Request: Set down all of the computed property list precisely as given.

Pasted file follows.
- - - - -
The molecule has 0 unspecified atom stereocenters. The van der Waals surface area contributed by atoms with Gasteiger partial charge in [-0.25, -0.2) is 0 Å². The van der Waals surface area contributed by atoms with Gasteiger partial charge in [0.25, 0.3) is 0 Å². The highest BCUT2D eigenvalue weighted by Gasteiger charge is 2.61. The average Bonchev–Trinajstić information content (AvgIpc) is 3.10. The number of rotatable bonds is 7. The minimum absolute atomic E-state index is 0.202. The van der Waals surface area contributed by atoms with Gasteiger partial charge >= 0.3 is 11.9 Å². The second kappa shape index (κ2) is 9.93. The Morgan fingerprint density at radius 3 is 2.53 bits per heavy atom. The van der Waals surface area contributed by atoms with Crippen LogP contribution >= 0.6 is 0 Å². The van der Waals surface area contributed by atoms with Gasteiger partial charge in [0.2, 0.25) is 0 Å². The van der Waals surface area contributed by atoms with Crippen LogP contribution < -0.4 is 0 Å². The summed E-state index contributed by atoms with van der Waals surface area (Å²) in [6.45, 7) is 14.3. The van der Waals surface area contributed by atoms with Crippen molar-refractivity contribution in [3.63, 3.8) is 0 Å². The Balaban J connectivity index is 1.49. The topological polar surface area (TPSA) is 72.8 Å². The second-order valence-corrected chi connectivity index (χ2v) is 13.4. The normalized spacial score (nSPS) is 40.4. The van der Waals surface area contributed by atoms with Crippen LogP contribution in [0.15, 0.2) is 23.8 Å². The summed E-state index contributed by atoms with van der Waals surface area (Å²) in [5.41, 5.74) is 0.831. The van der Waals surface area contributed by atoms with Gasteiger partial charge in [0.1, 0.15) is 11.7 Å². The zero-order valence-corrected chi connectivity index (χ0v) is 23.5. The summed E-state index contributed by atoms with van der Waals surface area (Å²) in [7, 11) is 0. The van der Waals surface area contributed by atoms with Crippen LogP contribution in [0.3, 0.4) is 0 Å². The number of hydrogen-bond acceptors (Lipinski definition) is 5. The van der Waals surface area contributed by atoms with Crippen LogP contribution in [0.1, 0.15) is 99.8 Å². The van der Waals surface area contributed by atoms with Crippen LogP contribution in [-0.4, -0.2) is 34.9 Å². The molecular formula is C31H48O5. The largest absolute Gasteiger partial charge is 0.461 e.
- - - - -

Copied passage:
The molecule has 0 unspecified atom stereocenters. The van der Waals surface area contributed by atoms with Gasteiger partial charge in [-0.25, -0.2) is 0 Å². The van der Waals surface area contributed by atoms with Gasteiger partial charge in [0.25, 0.3) is 0 Å². The highest BCUT2D eigenvalue weighted by Gasteiger charge is 2.61. The average Bonchev–Trinajstić information content (AvgIpc) is 3.10. The number of rotatable bonds is 7. The minimum absolute atomic E-state index is 0.202. The van der Waals surface area contributed by atoms with Gasteiger partial charge >= 0.3 is 11.9 Å². The second kappa shape index (κ2) is 9.93. The Morgan fingerprint density at radius 3 is 2.53 bits per heavy atom. The van der Waals surface area contributed by atoms with Crippen LogP contribution >= 0.6 is 0 Å². The van der Waals surface area contributed by atoms with Gasteiger partial charge in [0.2, 0.25) is 0 Å². The van der Waals surface area contributed by atoms with Crippen LogP contribution < -0.4 is 0 Å². The summed E-state index contributed by atoms with van der Waals surface area (Å²) in [6.45, 7) is 14.3. The van der Waals surface area contributed by atoms with Crippen molar-refractivity contribution in [3.63, 3.8) is 0 Å². The Balaban J connectivity index is 1.49. The topological polar surface area (TPSA) is 72.8 Å². The second-order valence-corrected chi connectivity index (χ2v) is 13.4. The normalized spacial score (nSPS) is 40.4. The van der Waals surface area contributed by atoms with Crippen LogP contribution in [0.15, 0.2) is 23.8 Å². The summed E-state index contributed by atoms with van der Waals surface area (Å²) in [5.41, 5.74) is 0.831. The van der Waals surface area contributed by atoms with Gasteiger partial charge in [0.1, 0.15) is 11.7 Å². The zero-order valence-corrected chi connectivity index (χ0v) is 23.5. The summed E-state index contributed by atoms with van der Waals surface area (Å²) in [7, 11) is 0. The van der Waals surface area contributed by atoms with Crippen LogP contribution in [0.3, 0.4) is 0 Å². The number of hydrogen-bond acceptors (Lipinski definition) is 5. The van der Waals surface area contributed by atoms with Crippen LogP contribution in [0.1, 0.15) is 99.8 Å². The van der Waals surface area contributed by atoms with Crippen LogP contribution in [-0.4, -0.2) is 34.9 Å². The molecular formula is C31H48O5. The largest absolute Gasteiger partial charge is 0.461 e.